Empowering the Chief Household Officer
As the technology industry builds tools to make it easy to schedule one-time babysitters, we continue to miss one important detail. The solution to the problem goes beyond helping Mom get someone to watch her kids for the first time. The full solution involves helping Mom better manage day-to-day support once that resource has been identified.
For small businesses, there are a number of resource and schedule management services that optimize and focus teams to get the most done with the least operational overhead, but they aren’t designed for the home.
In our view, a home is a lot like a small business. Mom is the Chief Household Officer (CHO) for the typical American family “organization” and she needs the same types of tools to run her household as efficiently as any business would. In fact, she needs to run more efficiently so she can win back some of the lost time in her life. According to Father Time (John Robinson), she does twice as much housework as her counterpart and feels more rushed than anyone in the house—probably because she maintains calendars, handles daily chores, keeps the peace, juggles countless tasks, and manages every detail of the household to keep the trains running on time, like an operations officer would do for a company. And just like any company, when Mom needs something she cannot provide on her own, she looks outside for a resource to complete that task.
Every household cobbles together some scheduling solution created in an effort to manage schedule chaos for internal and external resources. From giant whiteboards and dry erase markers to systems of color-coded sticky note memos to shared google calendars for every member of the household, none of these fixes help Mom more efficiently manage a household. To make any of these methods work, the CHO dedicates countless hours each week to scheduling—going into each calendar block, recording the scheduled event, making calls or arrangements for a babysitter or someone to help her (often by text messaging or calling each member of her trusted list one at a time to find someone to say ‘yes’). After all of that, she communicates the plans back to the family members involved.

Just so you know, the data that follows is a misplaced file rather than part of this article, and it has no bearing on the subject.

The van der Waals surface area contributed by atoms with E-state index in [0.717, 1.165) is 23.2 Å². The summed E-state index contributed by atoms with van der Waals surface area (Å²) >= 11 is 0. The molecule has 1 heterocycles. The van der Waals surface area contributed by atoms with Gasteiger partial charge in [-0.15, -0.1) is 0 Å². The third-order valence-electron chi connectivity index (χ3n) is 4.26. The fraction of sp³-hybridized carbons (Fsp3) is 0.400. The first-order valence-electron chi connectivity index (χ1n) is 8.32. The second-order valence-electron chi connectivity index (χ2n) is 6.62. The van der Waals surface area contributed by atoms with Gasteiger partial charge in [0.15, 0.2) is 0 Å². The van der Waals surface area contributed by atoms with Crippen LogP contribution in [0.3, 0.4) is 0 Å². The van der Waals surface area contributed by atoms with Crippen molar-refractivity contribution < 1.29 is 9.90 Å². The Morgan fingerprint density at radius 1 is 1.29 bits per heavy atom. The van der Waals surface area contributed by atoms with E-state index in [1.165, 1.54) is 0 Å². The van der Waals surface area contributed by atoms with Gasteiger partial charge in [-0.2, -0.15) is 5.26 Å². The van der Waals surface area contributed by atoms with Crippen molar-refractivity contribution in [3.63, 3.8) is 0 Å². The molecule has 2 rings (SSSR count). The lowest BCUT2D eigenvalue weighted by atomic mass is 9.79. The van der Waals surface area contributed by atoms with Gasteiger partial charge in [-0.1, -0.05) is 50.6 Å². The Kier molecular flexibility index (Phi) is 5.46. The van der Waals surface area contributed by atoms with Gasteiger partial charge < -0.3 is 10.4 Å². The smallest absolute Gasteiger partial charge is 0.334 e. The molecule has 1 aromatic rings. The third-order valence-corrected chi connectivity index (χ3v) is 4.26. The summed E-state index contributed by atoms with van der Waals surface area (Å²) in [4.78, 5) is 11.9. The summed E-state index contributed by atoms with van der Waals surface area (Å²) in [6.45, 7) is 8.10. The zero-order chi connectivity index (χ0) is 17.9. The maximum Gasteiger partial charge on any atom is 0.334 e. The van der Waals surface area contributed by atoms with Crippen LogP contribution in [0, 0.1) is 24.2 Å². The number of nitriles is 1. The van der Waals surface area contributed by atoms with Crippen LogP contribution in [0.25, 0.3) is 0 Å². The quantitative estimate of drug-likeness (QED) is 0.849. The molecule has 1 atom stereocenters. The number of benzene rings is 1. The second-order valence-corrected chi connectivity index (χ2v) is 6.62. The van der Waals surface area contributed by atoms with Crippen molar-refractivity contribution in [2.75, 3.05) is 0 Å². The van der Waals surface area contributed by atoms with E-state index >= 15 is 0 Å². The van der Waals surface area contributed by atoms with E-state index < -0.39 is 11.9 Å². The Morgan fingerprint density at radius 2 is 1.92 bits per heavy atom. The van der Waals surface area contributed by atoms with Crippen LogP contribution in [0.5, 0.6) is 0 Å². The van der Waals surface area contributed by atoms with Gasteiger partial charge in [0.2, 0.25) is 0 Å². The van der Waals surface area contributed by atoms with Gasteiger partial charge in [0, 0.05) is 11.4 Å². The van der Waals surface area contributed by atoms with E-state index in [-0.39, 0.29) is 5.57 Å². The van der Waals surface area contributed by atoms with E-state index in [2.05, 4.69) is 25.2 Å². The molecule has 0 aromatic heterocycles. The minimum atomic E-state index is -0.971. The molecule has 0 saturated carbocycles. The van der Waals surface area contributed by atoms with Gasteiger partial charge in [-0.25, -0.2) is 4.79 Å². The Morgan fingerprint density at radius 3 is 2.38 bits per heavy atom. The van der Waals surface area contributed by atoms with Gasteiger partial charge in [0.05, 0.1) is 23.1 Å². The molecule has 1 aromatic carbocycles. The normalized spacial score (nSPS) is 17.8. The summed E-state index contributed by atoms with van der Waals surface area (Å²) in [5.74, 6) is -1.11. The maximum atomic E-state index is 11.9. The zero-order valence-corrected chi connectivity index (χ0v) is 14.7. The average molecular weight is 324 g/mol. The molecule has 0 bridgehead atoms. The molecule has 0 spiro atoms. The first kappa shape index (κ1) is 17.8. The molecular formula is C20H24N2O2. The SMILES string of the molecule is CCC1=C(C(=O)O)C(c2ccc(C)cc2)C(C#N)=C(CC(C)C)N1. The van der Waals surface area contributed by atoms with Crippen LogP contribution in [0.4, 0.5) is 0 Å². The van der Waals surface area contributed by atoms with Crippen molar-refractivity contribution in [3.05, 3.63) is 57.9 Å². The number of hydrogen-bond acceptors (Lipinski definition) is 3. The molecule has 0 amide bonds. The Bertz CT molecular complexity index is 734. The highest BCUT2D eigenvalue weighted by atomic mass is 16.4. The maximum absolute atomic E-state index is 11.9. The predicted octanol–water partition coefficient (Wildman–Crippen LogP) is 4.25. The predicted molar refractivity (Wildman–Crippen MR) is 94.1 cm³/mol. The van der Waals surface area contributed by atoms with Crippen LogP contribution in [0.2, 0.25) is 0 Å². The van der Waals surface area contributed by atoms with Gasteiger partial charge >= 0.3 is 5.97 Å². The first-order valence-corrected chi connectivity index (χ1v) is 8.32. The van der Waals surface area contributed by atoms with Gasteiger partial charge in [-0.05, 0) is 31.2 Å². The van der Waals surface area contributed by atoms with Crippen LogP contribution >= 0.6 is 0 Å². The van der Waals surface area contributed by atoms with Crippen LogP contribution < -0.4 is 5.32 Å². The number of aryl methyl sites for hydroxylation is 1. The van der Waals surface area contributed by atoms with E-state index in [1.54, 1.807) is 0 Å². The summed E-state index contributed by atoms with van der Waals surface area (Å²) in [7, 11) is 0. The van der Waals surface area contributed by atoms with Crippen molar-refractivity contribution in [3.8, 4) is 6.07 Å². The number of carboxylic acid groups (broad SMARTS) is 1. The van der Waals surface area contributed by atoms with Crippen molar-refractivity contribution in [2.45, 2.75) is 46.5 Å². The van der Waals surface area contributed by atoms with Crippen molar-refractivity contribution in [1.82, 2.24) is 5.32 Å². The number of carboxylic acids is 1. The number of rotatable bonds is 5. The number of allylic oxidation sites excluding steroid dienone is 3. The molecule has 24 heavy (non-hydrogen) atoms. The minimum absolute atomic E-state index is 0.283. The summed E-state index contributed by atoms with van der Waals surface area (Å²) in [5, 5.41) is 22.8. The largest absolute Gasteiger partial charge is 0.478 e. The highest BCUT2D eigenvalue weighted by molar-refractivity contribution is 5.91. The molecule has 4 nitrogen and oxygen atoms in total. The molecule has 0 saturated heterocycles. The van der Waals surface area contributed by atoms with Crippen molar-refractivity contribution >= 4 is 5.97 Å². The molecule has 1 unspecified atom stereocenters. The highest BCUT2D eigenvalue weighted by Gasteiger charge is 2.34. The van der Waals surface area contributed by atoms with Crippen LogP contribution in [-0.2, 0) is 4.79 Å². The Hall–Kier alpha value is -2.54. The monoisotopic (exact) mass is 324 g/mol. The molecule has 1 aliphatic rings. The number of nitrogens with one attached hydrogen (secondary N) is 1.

Small businesses typically try to staff projects from within, but sometimes they need to bring in outside support. They need to know if a contractor has the right set of skills, availability, and a decent price. But before they get to that stage, they need to find a resource they trust. Most poll their network for a recommendation, and with that introduction they reach out, ask for references, agree on terms, and complete the hiring process. If they can’t find anyone that way, they then go to the job boards and resume sites for new recruits.
This is the same process Mom goes through when looking for a sitter, but so far, the solutions to get a sitter cause the already overbooked and overworked CHO to spend hours vetting unknown sitter candidates.
That has to stop.
Mom is The Chief Household Officer for the business of life. In most families, she is the linchpin that keeps it all together. To say she “runs the household” would be an understatement. She has the World’s Toughest Job.
She deserves good tools.
While there are plenty of apps and services to help find a resource for the first time, none give Mom an efficient, secure portal to manage her resources and get help for date nights, sudden emergencies, special events, ongoing in home child care, pet sitting, and whatever else comes up.
She already knows who she would prefer to call for those events, she just needs to make that process easier to facilitate.
She has a set of people she trusts, and she might even have a predetermined order of ‘go-tos’ within that list. She has little interest in searching out, vetting, selecting, scheduling, and coordinating a sitter or helper she’s never met. Mom wants to use the network of people she already trusts who respect her operational and parenting style to provide the assistance or help find someone who will.
At Little Helper, we are singularly focused on giving Mom her time back by creating business-grade resource management tools for the household. By streamlining process and providing the right tools, we’re helping her to regain a little bit of time to spend on herself—however she sees fit. What we need is more feedback. If you are a CHO, help us build the best tools we can for you.